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A design for the first robot health minister

Dear Sir in charge of healthcare,

Tis the season to be jolly! No it isn’t! Tis the season of open letters apparently.

I enjoy writing letters, but strangely enough this is the first letter I’ve been able to post. Each and every other time my wife has accidentally soaked them in petrol and torched them in the back-garden. The odds against this happening are huge but personally I blame her thyroid gland.

You’ve talked a lot in the past about how GPs can be easily replaced with computers. And I totally get you!

If a computer can be trusted with something as complex, as nuanced, as noble and as infinitely subtle as medicine, then why not with politics. Which is where I come in.

You’ve talked a lot in the past about how GPs can be easily replaced with computers. And I totally get you!

I’m not just come kind of crazy ’shed-based’ amateur.   Back in Moscow I studied neural networks and AI under the great Lobeshevsky; indeed I was his right hand man, well I was until the incident with the piano and the poison tipped umbrella.

But the culmination of years of research is the Jezza-2000. A fully automated health minister of the highest order.

Granted he’s had his teething problems. Last year, amidst great excitement, I invited the whole street to his grand unveiling. I rented a dry ice machine and a DJ to play the theme tune to a 2001 Space Odyssey. No expense was spared.

But unfortunately, as he was just about to emerge from his shed, he got stuck, his wheels span round, his optical circuits got all confused and to cut a very long and chaotic story short he went absolutely berserk. There was coronation chicken and trifle  everywhere and he even tried to strangle Mrs Gibson from number 34 with a string of bunting.

But lessons were learned. Important lessons. Since then I have nurtured him and furnished his little mechanical mind with the finer things in life. I have read poetry to him, taught him how to play a drum kit and how to assemble IKEA furniture (Mrs S does enjoy their range of attractive yet economical storage options).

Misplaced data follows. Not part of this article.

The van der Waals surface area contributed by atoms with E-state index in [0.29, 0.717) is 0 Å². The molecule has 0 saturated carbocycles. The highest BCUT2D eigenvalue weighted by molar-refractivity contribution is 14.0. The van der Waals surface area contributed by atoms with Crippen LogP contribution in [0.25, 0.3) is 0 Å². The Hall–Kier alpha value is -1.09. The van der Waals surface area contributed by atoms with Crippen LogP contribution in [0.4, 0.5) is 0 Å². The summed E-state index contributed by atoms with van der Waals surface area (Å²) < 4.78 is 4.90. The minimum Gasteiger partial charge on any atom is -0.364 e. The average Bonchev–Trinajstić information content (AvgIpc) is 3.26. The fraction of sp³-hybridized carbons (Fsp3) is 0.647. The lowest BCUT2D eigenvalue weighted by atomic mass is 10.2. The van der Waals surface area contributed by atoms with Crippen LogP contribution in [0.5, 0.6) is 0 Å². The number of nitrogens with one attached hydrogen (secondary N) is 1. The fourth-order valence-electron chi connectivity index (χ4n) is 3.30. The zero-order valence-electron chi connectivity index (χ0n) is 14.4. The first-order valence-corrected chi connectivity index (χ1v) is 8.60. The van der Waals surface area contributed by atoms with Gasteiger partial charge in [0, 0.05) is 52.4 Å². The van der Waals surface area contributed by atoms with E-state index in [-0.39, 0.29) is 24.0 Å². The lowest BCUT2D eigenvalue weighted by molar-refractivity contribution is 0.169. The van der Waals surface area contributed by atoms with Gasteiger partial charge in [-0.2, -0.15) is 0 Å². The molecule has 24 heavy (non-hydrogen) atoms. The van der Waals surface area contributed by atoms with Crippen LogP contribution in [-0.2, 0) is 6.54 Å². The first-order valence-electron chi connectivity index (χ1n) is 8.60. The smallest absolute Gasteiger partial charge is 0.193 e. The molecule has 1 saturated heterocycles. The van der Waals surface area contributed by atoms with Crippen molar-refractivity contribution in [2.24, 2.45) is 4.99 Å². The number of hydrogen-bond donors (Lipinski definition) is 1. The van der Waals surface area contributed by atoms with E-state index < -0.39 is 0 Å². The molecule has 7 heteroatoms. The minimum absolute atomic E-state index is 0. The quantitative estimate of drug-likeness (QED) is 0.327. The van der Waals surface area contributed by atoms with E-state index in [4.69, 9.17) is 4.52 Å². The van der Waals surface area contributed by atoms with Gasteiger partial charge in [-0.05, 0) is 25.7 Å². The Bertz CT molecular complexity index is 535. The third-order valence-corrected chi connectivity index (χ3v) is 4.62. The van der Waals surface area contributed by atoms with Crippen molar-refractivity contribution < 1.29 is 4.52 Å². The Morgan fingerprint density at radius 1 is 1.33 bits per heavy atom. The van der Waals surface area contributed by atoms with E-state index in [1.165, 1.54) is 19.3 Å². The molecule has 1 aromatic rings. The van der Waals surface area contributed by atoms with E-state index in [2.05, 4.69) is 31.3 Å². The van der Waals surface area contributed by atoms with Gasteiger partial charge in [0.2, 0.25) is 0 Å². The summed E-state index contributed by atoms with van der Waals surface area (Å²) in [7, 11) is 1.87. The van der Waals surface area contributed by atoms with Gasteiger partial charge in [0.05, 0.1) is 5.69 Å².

In fact he’s just like my own son. Except sadly he will never give me grandchildren. At least I hope not!

He now knows everything he needs to know about polite society, the political process, government legislature and the murky world of medical politics. He even knows how to use a spoon.

So finally, after all this time, after all of these setbacks and failures, after all of that time spent in the court-room explaining that I had not programmed and never would programme my robot to kill Mrs Gibson, he is finally in a position to replace you as health minister. He will be the first robot health minister in the world! I hope you’re as excited as I am. If you give me your address I can pack him off to you next Tuesday.  Oh I’ve also included a drawing of him because he’s a bit camera shy.

Yours sincerely,

Mr Strugatsky

PS I forgot to mention that every year he needs

1) A minimum of 3 months in the unadulterated sunshine of Barbados

2) An occasional trip on a luxury yacht paid for by a multi-millionaire media mogul

3) A family-sized suitcase stuffed with claim forms

4) A pipe

5) A peerage

Dr Kevin Hinkley is a GP in Edinburgh